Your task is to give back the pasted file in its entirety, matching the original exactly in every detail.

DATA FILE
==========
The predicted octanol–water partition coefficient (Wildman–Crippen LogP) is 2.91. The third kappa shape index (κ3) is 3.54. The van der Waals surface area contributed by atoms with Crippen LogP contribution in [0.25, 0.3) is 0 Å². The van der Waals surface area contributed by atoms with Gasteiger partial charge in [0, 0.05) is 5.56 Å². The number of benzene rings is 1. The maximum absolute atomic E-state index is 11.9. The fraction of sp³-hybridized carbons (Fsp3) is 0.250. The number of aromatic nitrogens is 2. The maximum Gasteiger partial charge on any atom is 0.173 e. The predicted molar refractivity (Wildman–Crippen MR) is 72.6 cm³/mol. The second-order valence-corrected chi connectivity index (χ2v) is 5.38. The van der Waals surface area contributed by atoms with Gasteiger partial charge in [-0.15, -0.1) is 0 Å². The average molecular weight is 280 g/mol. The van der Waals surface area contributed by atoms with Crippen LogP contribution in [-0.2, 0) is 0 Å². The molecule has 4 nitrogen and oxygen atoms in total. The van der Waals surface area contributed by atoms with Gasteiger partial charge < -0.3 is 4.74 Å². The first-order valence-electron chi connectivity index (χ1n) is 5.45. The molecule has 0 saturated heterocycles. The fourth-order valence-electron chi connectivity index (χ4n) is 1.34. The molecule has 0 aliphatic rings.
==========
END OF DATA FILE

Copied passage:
The predicted octanol–water partition coefficient (Wildman–Crippen LogP) is 2.91. The third kappa shape index (κ3) is 3.54. The van der Waals surface area contributed by atoms with Crippen LogP contribution in [0.25, 0.3) is 0 Å². The van der Waals surface area contributed by atoms with Gasteiger partial charge in [0, 0.05) is 5.56 Å². The number of benzene rings is 1. The maximum absolute atomic E-state index is 11.9. The fraction of sp³-hybridized carbons (Fsp3) is 0.250. The number of aromatic nitrogens is 2. The maximum Gasteiger partial charge on any atom is 0.173 e. The predicted molar refractivity (Wildman–Crippen MR) is 72.6 cm³/mol. The second-order valence-corrected chi connectivity index (χ2v) is 5.38. The van der Waals surface area contributed by atoms with Gasteiger partial charge in [-0.15, -0.1) is 0 Å². The average molecular weight is 280 g/mol. The van der Waals surface area contributed by atoms with Crippen LogP contribution in [-0.2, 0) is 0 Å². The molecule has 4 nitrogen and oxygen atoms in total. The van der Waals surface area contributed by atoms with Gasteiger partial charge < -0.3 is 4.74 Å². The first-order valence-electron chi connectivity index (χ1n) is 5.45. The molecule has 0 saturated heterocycles. The fourth-order valence-electron chi connectivity index (χ4n) is 1.34. The molecule has 0 aliphatic rings.